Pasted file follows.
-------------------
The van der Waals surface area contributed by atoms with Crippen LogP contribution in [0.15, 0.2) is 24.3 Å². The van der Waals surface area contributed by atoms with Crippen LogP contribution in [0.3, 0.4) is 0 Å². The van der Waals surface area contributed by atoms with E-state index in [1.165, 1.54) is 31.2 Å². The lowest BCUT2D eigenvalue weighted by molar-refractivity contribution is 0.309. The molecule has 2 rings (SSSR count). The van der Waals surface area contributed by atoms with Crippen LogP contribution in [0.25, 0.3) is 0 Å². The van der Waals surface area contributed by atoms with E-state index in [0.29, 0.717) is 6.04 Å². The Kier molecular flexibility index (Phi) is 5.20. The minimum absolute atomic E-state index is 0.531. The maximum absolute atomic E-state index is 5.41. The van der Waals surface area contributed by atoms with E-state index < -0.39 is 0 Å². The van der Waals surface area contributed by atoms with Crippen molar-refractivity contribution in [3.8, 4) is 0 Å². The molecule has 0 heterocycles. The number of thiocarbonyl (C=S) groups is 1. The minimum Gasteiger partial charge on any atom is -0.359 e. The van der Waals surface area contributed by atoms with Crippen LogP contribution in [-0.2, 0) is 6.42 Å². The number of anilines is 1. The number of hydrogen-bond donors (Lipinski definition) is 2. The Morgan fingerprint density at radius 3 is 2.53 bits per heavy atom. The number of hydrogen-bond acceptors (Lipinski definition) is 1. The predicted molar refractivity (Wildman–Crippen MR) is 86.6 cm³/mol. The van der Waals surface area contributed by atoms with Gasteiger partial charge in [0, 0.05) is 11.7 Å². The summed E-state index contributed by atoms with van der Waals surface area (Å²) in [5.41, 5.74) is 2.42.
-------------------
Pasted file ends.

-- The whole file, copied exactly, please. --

The van der Waals surface area contributed by atoms with Crippen LogP contribution in [0.15, 0.2) is 24.3 Å². The van der Waals surface area contributed by atoms with Crippen LogP contribution in [0.3, 0.4) is 0 Å². The van der Waals surface area contributed by atoms with E-state index in [1.165, 1.54) is 31.2 Å². The lowest BCUT2D eigenvalue weighted by molar-refractivity contribution is 0.309. The molecule has 2 rings (SSSR count). The van der Waals surface area contributed by atoms with Crippen LogP contribution in [0.25, 0.3) is 0 Å². The van der Waals surface area contributed by atoms with E-state index in [0.29, 0.717) is 6.04 Å². The Kier molecular flexibility index (Phi) is 5.20. The minimum absolute atomic E-state index is 0.531. The maximum absolute atomic E-state index is 5.41. The van der Waals surface area contributed by atoms with E-state index < -0.39 is 0 Å². The van der Waals surface area contributed by atoms with Crippen molar-refractivity contribution in [3.8, 4) is 0 Å². The molecule has 0 heterocycles. The number of thiocarbonyl (C=S) groups is 1. The minimum Gasteiger partial charge on any atom is -0.359 e. The van der Waals surface area contributed by atoms with Crippen LogP contribution in [-0.2, 0) is 6.42 Å². The number of anilines is 1. The number of hydrogen-bond donors (Lipinski definition) is 2. The Morgan fingerprint density at radius 3 is 2.53 bits per heavy atom. The number of hydrogen-bond acceptors (Lipinski definition) is 1. The predicted molar refractivity (Wildman–Crippen MR) is 86.6 cm³/mol. The van der Waals surface area contributed by atoms with Gasteiger partial charge in [0, 0.05) is 11.7 Å². The summed E-state index contributed by atoms with van der Waals surface area (Å²) in [5.41, 5.74) is 2.42.